I guess forcing a regular woman to drive the bus creates more suspense too and it gives Payne the Wildcat clue he drops. And it gives us the awesome transfer scene where they let the injured driver off, but they could’ve still had a passenger with a medical emergency or something and need to get off.

Jack Traven brought a badge to a gunfight. (c) 20th Century Fox

Plus, the passenger is clearly shown thinking Jack is coming after him so I don’t know why I didn’t notice that was very well established the first time. And it’s clearly Ortiz (Carlos Carrasco)’s fault for tackling the gunman when Jack totally had it handled.

The passengers still give wildly uneven performances but that’s part of the charm. A real hostage situation would have a whole range of emotions.

Save it for Speed II. (c) 20th Century Fox

I still don’t like the finale on the subway. It makes Annie too passive to get kidnapped again, and I felt they could have done a whole movie on a subway. It would’ve made a better sequel than Speed 2: Cruise Control.

Well, they did make Money Train a year later. And here they crash a subway onto Hollywood Blvd. I can’t imagine driving in town around the closures to film that. I worked at the movie theater in 1994 and ushered Speed all summer. I had no idea I was looking at my future home.

“Pop quiz, hot shot!” (c) 20th Century Fox

I always imagined an alternate ending where Payne is still watching the video loop while Jack comes busting in with the SWAT team. Oh well, we’ve got the subway.

I get it in a “give the people more than they expected” way, but I don’t think they quite sold how they move the action to the subway. I guess it still shows Payne is smart enough to move the money and he’s not going to be that easy to kill. How did he not anticipate the ink pack though? And it is a fun callback when the track isn’t finished either.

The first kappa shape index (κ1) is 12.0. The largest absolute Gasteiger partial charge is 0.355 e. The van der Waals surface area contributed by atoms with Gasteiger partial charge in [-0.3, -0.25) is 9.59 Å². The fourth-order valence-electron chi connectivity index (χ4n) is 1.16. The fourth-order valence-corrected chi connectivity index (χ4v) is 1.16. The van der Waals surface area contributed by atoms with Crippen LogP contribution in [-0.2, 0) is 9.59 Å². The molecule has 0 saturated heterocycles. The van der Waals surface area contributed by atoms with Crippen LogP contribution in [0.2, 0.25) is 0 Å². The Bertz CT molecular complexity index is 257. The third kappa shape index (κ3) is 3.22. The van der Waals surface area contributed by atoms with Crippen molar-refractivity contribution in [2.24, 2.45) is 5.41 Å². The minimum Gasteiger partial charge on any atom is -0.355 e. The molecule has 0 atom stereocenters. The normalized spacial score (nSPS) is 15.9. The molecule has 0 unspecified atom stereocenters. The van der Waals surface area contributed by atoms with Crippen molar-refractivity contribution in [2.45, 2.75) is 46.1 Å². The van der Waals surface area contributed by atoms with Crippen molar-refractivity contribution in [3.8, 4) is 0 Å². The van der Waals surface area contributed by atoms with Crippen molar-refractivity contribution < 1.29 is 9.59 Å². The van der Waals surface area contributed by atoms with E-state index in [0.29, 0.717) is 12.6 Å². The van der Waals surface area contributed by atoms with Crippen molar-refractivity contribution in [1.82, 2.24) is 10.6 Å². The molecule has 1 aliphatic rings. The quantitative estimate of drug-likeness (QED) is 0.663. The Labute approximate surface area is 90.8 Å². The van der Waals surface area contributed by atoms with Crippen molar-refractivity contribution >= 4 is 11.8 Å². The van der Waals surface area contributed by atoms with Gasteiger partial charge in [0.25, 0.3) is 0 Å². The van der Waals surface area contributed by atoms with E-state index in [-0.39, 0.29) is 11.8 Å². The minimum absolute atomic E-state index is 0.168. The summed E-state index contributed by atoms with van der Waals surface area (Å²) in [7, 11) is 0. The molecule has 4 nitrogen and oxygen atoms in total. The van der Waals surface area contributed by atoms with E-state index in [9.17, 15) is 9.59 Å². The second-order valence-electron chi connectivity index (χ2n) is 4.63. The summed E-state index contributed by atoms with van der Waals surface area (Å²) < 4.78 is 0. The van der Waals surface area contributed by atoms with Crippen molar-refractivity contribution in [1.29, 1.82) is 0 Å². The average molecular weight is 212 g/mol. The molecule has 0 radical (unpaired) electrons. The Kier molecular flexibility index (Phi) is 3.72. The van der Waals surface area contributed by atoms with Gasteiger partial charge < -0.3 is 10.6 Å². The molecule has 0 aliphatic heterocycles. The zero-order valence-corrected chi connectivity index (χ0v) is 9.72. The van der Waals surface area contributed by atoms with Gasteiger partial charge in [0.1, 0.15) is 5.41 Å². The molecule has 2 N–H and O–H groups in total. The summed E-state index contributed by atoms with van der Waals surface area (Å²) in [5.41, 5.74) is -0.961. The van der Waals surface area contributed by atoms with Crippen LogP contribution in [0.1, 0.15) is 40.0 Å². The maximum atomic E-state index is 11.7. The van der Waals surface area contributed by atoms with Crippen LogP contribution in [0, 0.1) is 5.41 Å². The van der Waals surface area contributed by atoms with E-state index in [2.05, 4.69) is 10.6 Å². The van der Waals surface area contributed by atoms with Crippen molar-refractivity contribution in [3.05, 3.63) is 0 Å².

The opening of Speed would be exciting even without the bus. (c) 20th Century Fox

I was spoiled in the ‘90s. Action movies were always this clearly constructed. I shouldn’t have taken for granted these practical stunts.

The opening has an elevator held up by a crane, but keeps pulling it down. That gives you a clear sense of the ticking clock that’s going to drop these hostages, plus it ends with a crane pulled through an office building. That’s not CGI.

Glenn Plummer has a lot of problems in ’90s movies. (c) 20th Century Fox

The whole bus premise has clear parameters but so does each scene within it. When Jack first has to catch the bus, we understand the bus doesn’t want to stop for him so he’s working against more than just speed. And it’s all vehicular stunts while the bus creeps up to 50.

When they have a tight turn they make clear the problems with balancing the bus’s weight. When Jack punctures the gas tank, they show the needle incrementally moving towards E.

A lot of action movies now don’t bother to construct scenarios like this. They just jiggle the camera and chop it up.

There wasn’t a faster, more furious movie in 1994. (c) 20th Century Fox

And just imagine filming every scene of this movie in motion, resetting take after take. Even the Fast and the Furious movies do a lot on green screen now. They’d never shoot a movie like Speed again.

Speed became such a phenomenon I’m surprised “Speed on a_____” didn’t become as prolific as “Die Hard on a _______”. I do prefer Homer Simpson’s title: The Bus That Couldn’t Slow Down. It’s not as bombastic but it’s honest.

Watching Speed again is exhilarating though. Speed delivers thrills that modern movies not starring Keanu Reeves just don’t.